On topic: Most of the discussion has been about stopping these general
kinds of attacks from dial-up providers, ISP's. I've not heard much
about what seems to be the other major source of potential problems,
namely universities and schools.. They seem to provide a somewhat more
involved challenge in the effort to source filter outbound packets.
good point. in the incidents i've seen here at uc berkeley, about half
were sourced from dial-up providers and about half from other universities.
however, in the majority of the cases, the source host appeared to be a
compromised host, that is, the real perpetrator was actually somewhere
at least in the university environment, i think you would find that most
universities have a central networking group that would be interested in
doing the "right thing," given adequate education and resources. for the
record, i've been filtering inbound and outbound at uc berkeley since
early march 95.
... So it has to happen closer to the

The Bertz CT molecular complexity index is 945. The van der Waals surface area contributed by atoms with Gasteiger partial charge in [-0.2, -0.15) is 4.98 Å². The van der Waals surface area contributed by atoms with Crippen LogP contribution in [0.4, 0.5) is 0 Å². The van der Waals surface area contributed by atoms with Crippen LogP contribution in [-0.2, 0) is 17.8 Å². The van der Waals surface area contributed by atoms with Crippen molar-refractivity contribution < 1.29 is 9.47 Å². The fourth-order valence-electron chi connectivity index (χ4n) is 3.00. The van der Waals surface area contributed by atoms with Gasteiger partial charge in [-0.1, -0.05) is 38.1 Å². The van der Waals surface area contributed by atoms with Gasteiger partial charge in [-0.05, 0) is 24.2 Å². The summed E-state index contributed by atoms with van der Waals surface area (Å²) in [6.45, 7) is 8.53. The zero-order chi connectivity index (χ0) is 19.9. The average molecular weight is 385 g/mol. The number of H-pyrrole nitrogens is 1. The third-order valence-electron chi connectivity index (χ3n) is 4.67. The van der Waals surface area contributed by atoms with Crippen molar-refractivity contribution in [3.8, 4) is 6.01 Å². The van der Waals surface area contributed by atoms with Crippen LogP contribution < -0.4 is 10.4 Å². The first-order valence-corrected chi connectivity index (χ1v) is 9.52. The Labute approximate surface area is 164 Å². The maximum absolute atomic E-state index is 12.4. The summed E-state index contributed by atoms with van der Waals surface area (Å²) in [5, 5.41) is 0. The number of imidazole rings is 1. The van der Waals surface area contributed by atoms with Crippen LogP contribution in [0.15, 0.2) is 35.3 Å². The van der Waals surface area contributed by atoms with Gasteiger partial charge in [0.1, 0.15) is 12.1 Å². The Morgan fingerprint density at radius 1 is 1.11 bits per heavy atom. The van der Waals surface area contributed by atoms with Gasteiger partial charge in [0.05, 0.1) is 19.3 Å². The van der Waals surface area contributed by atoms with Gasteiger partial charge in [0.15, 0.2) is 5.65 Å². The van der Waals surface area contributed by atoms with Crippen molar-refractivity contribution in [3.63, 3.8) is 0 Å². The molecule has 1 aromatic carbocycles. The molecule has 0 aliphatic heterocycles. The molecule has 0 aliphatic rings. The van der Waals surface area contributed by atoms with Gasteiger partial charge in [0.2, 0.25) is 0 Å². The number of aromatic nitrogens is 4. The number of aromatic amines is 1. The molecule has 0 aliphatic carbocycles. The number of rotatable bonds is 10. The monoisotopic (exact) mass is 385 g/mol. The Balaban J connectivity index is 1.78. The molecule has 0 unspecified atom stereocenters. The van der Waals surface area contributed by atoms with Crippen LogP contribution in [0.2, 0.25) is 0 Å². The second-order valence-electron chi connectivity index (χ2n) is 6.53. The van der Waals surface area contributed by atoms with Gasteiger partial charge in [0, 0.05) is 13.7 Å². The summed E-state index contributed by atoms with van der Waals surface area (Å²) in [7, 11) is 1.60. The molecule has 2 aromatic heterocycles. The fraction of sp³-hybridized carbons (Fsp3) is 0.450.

works better closer to the source too: the northern uc campuses are
working toward utilizing a single ds3 into an isp. if the filtering were
done at the isp's interface, the filter would have to permit any packet
with a source ip address from any of the 5 northern campus. whereas my
filters permit only uc berkeley source ip addresses. i also use some
strategically located filters in uc berkeley's interior as well.
... It would be interesting to hear an opinion from some networking
folks at the regionals or at campuses about whether this kind of
filtering can or will be done...
again, i think educating the local networking groups is a key issue.
in uc berkeley's case, kevin mitnick provided the education :-} as well
as the opportunity to squeeze extra $$$ out of the university administration
for a border router capable of handling the filtering.